Anna Graczyk, Ewa Radzikowska-Cieciura, Renata Kaczmarek, Roza Pawlowska and Arkadiusz Chworos* Pages 1320 - 1347 ( 28 )
In recent years, RNA has emerged as a medium with a broad spectrum of therapeutic potential, however, for years, a group of short RNA fragments was studied and considered therapeutic molecules. In nature, RNA plays both functions, with coding and non-coding potential. For RNA, like any other therapeutic, to be used clinically, certain barriers must be crossed. Among them, there are biocompatibility, relatively low toxicity, bioavailability, increased stability, target efficiency and low off-target effects. In the case of RNA, most of these obstacles can be overcome by incorporating modified nucleotides into its structure. This may be achieved by both, in vitro and in vivo biosynthetic methods, as well as chemical synthesis. Some advantages and disadvantages of each approach are summarized here. The wide range of nucleotide analogues has been tested for their utility as monomers for RNA synthesis. Many of them have been successfully implemented, and a lot of pre-clinical and clinical studies involving modified RNA have been carried out. Some of these medications have already been introduced into clinics. After the huge success of RNA-based vaccines that were introduced into widespread use in 2020, and the introduction to the market of some RNA-based drugs, RNA therapeutics containing modified nucleotides appear to be the future of medicine.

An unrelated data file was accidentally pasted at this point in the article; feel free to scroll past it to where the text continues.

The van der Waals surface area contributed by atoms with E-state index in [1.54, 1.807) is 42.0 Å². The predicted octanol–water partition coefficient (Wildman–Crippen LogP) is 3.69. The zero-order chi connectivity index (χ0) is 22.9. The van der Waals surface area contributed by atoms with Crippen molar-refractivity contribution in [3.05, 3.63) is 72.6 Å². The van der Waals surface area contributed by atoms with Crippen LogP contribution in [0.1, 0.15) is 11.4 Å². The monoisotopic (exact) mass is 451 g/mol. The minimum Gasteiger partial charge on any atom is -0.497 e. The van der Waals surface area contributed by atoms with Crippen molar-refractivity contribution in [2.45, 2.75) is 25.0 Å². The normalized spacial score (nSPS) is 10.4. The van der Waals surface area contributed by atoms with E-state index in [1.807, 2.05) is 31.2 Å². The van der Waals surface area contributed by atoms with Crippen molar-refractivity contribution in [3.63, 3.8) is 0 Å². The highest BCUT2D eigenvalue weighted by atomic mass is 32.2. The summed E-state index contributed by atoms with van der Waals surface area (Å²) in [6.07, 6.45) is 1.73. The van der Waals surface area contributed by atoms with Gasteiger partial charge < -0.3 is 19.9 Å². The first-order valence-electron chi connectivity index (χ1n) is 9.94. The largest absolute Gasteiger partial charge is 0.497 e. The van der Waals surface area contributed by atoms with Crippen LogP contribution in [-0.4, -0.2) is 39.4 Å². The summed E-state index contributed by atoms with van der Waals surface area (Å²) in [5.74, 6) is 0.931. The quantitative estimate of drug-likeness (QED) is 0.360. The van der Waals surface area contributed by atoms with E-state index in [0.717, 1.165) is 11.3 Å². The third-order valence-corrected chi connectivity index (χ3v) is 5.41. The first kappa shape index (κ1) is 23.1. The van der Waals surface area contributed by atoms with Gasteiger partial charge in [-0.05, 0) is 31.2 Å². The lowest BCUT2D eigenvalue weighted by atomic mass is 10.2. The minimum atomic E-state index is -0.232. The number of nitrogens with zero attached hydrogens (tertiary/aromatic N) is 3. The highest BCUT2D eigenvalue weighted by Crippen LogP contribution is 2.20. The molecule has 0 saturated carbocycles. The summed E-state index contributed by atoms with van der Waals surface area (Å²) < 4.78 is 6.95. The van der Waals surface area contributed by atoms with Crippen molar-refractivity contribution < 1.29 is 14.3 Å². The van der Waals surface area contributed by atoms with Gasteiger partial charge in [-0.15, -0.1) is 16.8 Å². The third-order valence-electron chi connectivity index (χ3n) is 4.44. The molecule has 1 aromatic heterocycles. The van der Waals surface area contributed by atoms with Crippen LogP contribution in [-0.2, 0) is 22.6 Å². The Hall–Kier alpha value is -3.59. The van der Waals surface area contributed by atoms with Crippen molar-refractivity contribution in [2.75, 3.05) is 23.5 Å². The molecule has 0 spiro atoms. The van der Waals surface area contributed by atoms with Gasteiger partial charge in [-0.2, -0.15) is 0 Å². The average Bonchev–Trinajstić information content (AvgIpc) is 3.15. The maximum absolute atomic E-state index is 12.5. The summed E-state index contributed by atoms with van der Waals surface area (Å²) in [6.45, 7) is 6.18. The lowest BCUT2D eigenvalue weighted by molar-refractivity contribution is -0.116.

Synthetic RNA, modified nucleotides, RNA chemical synthesis, therapeutic RNA, in vitro RNA synthesis, enzymatic synthesis.